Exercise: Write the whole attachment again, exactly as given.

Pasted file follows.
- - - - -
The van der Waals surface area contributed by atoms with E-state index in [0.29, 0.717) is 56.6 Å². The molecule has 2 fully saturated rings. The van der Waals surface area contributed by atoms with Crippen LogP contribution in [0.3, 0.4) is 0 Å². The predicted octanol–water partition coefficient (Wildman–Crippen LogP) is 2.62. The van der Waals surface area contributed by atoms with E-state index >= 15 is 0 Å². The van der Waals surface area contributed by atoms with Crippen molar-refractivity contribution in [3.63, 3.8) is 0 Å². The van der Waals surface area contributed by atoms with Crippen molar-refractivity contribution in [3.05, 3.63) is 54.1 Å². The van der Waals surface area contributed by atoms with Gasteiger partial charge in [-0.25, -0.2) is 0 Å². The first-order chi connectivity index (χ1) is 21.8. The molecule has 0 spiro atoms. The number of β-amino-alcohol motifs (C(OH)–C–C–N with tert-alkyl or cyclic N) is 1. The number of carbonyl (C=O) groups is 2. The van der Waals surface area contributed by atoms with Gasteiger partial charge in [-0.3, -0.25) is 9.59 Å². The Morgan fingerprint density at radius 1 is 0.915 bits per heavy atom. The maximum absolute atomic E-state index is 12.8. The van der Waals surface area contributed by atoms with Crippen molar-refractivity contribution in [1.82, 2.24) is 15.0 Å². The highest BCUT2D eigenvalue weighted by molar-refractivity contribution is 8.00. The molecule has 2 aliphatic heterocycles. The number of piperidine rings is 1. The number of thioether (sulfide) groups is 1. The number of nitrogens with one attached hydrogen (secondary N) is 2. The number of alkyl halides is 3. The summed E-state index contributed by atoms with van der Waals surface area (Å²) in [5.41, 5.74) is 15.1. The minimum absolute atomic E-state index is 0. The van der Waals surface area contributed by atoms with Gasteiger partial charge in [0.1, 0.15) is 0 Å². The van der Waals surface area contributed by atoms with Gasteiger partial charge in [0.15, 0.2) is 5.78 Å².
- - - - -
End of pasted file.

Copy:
The van der Waals surface area contributed by atoms with E-state index in [0.29, 0.717) is 56.6 Å². The molecule has 2 fully saturated rings. The van der Waals surface area contributed by atoms with Crippen LogP contribution in [0.3, 0.4) is 0 Å². The predicted octanol–water partition coefficient (Wildman–Crippen LogP) is 2.62. The van der Waals surface area contributed by atoms with E-state index >= 15 is 0 Å². The van der Waals surface area contributed by atoms with Crippen molar-refractivity contribution in [3.63, 3.8) is 0 Å². The van der Waals surface area contributed by atoms with Crippen molar-refractivity contribution in [3.05, 3.63) is 54.1 Å². The van der Waals surface area contributed by atoms with Gasteiger partial charge in [-0.25, -0.2) is 0 Å². The first-order chi connectivity index (χ1) is 21.8. The molecule has 0 spiro atoms. The number of β-amino-alcohol motifs (C(OH)–C–C–N with tert-alkyl or cyclic N) is 1. The number of carbonyl (C=O) groups is 2. The van der Waals surface area contributed by atoms with Gasteiger partial charge in [-0.3, -0.25) is 9.59 Å². The Morgan fingerprint density at radius 1 is 0.915 bits per heavy atom. The maximum absolute atomic E-state index is 12.8. The van der Waals surface area contributed by atoms with Crippen molar-refractivity contribution in [1.82, 2.24) is 15.0 Å². The highest BCUT2D eigenvalue weighted by molar-refractivity contribution is 8.00. The molecule has 2 aliphatic heterocycles. The number of piperidine rings is 1. The number of thioether (sulfide) groups is 1. The number of nitrogens with one attached hydrogen (secondary N) is 2. The number of alkyl halides is 3. The summed E-state index contributed by atoms with van der Waals surface area (Å²) in [5.41, 5.74) is 15.1. The minimum absolute atomic E-state index is 0. The van der Waals surface area contributed by atoms with Gasteiger partial charge in [0.1, 0.15) is 0 Å². The van der Waals surface area contributed by atoms with Gasteiger partial charge in [0.15, 0.2) is 5.78 Å².